The next set of prompts will ask specific information about your web part:

Accept the default Name as your web part name and press Enter.
Accept the default Description as your web part description and press Enter.
Accept the default No javascript web framework as the framework you would like to use and press Enter.

Yeoman will install all required dependencies and scaffold the project structure as shown here:

Step 3

You can use any code editor you like, I like VS Code, and thats how you will see the screenshots.

To open the webpart in VS CODE just type:

code .  

Step 4

Now we need to preview our webpart, for that we need to rely on gulp, its task runner which handles build process such as:

Bundle and minify JavaScript and CSS files.
Run tools to call the bundling and minification tasks before each build.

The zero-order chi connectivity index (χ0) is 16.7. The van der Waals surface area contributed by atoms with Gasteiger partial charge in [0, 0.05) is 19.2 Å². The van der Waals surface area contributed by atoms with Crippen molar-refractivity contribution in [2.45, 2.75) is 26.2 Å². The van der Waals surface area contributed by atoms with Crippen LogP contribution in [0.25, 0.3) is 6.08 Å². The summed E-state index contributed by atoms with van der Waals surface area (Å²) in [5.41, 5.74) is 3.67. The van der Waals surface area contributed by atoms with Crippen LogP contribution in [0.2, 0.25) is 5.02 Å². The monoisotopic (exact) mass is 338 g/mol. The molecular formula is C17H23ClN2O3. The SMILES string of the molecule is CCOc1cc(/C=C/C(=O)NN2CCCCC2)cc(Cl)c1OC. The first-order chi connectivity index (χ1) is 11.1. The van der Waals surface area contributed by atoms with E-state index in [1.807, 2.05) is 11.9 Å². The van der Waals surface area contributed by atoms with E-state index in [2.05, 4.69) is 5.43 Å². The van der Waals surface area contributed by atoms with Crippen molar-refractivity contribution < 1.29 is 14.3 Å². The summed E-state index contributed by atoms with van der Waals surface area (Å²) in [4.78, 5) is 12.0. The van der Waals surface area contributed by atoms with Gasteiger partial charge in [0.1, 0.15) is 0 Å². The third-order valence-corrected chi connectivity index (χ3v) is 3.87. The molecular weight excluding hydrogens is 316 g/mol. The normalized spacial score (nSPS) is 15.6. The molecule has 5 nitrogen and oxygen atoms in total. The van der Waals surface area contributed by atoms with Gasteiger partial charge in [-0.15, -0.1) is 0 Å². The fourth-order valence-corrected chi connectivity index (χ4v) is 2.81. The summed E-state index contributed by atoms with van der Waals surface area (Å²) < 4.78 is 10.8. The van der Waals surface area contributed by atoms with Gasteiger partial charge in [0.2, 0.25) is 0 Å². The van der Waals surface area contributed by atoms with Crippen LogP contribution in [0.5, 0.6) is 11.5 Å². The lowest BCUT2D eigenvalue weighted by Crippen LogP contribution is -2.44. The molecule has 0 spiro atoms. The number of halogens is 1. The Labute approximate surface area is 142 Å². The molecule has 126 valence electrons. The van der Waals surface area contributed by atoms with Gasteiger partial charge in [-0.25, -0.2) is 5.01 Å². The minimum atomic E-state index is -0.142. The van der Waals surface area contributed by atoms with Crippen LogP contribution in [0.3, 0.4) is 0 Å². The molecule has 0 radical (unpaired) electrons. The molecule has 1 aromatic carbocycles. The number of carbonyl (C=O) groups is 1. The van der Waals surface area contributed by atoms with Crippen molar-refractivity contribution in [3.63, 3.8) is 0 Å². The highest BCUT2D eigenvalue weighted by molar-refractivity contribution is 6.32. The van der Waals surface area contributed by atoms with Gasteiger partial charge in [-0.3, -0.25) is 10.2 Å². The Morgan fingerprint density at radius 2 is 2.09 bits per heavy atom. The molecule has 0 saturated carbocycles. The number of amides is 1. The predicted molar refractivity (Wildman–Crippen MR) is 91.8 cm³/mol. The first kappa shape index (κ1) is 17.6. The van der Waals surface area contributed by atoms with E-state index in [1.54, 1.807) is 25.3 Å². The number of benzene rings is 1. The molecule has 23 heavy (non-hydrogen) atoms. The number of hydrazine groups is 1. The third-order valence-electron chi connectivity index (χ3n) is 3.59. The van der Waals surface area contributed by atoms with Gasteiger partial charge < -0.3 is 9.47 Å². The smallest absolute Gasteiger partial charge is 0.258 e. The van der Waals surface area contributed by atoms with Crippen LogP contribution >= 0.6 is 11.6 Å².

Compile SASS files to CSS.
Compile TypeScript files to JavaScript.

In future post we will customize the build process with gulp.

For now, we will use the following command:

gulp serve  

This will create a local NodeJS Server
Once we run gulp serve a browser will be opened with our local workbench, this is where we will edit our page and add the webpart for testing.

Step 5

Lets buildour webpart,

Visual Studio Code provides built-in support for gulp and other task runners. You can press Ctrl+Shift+B if you are in Windows or Cmd+Shift+B if you are in Mac within Visual Studio Code to debug and preview your web part.

Once we hit this, you will be able to see on the Output window how the project is being built

Now you can add the webpart to your page,

And see it in action,

Step 5

Lets learn about the project structure

The src is where all magic happen, this is the folder that actually matters, and where we will be coding.